09 December 2011

The Evil Top Lists

Let's face it. We have all succumbed to the simplicity and the doubtful usefulness of top-like lists at some point. These are usually numbered ideas of what it is considered top in a specific area of interest or disinterest. They come in different forms and derive from the use of various creative thinking (in)abilities.

I always find myself googling to find out the "best" or "top" choices and ideas for me. From trip destinations, gift ideas, new music directions to life-changing advice. But I can't stop thinking of the evilness of these simple writings. For starters, they are completely subjective to one person's or "expert" committee's opinion.

The worst kind of top-like lists falling under this critique are the ones rating musical greatness, be it instrumental, lyrical, or performance. I apologise for thinking that anyone who has ears and intact perceptual processes can be a critic of music. Okay, fair enough, there are people who need the additional push of having a higher IQ, especially if they are drawn to pop music (don't want to be repetitive but pop music requires none of the above). Furthermore, since when is talent measurable and reducible to lists? It certainly shows, but on the other hand what defines Jimi Hendrix's guitar playing greater than Jimmy Page's as to be placed on the top of all "best guitar players" lists? Is it perhaps his revolutionary approach to guitar playing? Or maybe his musical impact? Who knows?

My second critique to top-like lists is their restrictive nature. They push you into thinking "What if I don't like that? What if I have other preferences? Am I uncool or not expert enough? Or maybe I'm missing something here". I know I thought I missed something when I followed many top destination lists' advice and went to Lisbon. I'm sorry, but comparatively, Lisbon is no top and no destination for that matter (no offence, I still love the Portuguese).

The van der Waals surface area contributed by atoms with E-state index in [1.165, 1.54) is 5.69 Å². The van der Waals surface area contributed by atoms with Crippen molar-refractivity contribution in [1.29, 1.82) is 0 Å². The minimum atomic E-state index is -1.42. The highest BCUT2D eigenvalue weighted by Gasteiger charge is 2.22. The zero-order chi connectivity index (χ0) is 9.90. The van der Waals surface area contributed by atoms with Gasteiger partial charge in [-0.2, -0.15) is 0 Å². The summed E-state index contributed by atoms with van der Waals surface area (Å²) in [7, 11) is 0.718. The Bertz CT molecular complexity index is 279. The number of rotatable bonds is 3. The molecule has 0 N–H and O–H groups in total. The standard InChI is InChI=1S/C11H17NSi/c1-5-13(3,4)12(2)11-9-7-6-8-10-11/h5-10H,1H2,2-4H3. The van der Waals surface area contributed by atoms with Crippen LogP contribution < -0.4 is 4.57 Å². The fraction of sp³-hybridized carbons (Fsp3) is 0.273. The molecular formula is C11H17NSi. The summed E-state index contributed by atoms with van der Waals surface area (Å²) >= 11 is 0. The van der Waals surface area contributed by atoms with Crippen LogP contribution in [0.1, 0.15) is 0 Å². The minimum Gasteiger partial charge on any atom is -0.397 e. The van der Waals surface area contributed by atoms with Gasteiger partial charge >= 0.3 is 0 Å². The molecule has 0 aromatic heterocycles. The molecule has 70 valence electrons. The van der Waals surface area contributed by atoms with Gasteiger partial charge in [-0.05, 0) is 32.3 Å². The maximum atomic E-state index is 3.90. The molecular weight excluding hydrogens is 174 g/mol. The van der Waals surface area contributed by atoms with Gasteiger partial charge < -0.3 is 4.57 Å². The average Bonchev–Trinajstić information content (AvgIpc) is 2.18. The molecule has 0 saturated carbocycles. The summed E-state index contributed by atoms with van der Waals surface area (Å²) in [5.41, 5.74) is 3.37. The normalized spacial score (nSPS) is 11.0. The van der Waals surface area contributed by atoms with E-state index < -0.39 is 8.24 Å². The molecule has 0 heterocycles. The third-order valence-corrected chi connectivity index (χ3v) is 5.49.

Another evil side of top-like lists is the way they lure you into not thinking and not trying to figure solutions youself. For example, let's take the pretentious how to lists, especially the ones dealing with life changes. "How to become happier in 5 simple steps" or the more sought after "10 rules to loosing your belly fat". Give me a break! Happiness is not a five step plan and the belly fat will probably not go away by ruling out. Unless you are advanced enough to find a way to put a lock on your mouth, or modify your genes.

And for the irony of it I made my own lists of top-like lists and categorised them by usefulness.

Top 5 useful top-like lists:
1. 10 simple rules to being a human being
Because the truth is some of us do need some guidance in that area
2. 25 successful tips to tax evasion plus 5 bonus tips on cheating death 
Because you can't avoid either according to somebody who had too much free time that enabled them to come up with it
3. Top 5 ways of cooking potatoes
Because they are awesome
4. 50 hints that your life sucks
Because you can never be certain enough
5. Top 10 evolutionary advances you should already possess
Because you should

Top 5 useless top-like lists:
1. 5 techniques to impress a woman
Because they won't work
2. Top 100 pop songs of all time
Because they don't exist
3. 10 strategies to spice-up your sex life
Because you'll probably end up divorced or in hospital
4. 7 steps to a happier life
Because happiness is subjective and doesn't happen in steps
5. 15 ways to look cool
Because if you haven't got it, drop it

My point is, you live, you fail, and you learn. You don't need ready-made guides on music taste, happiness, dating, or whatever other "bestness" is served out there by people who have nothing better to do. If you cannot avoid it though, browse and enjoy the diverse evilness of different lists created by intelligent aliens seeking to take over the world.
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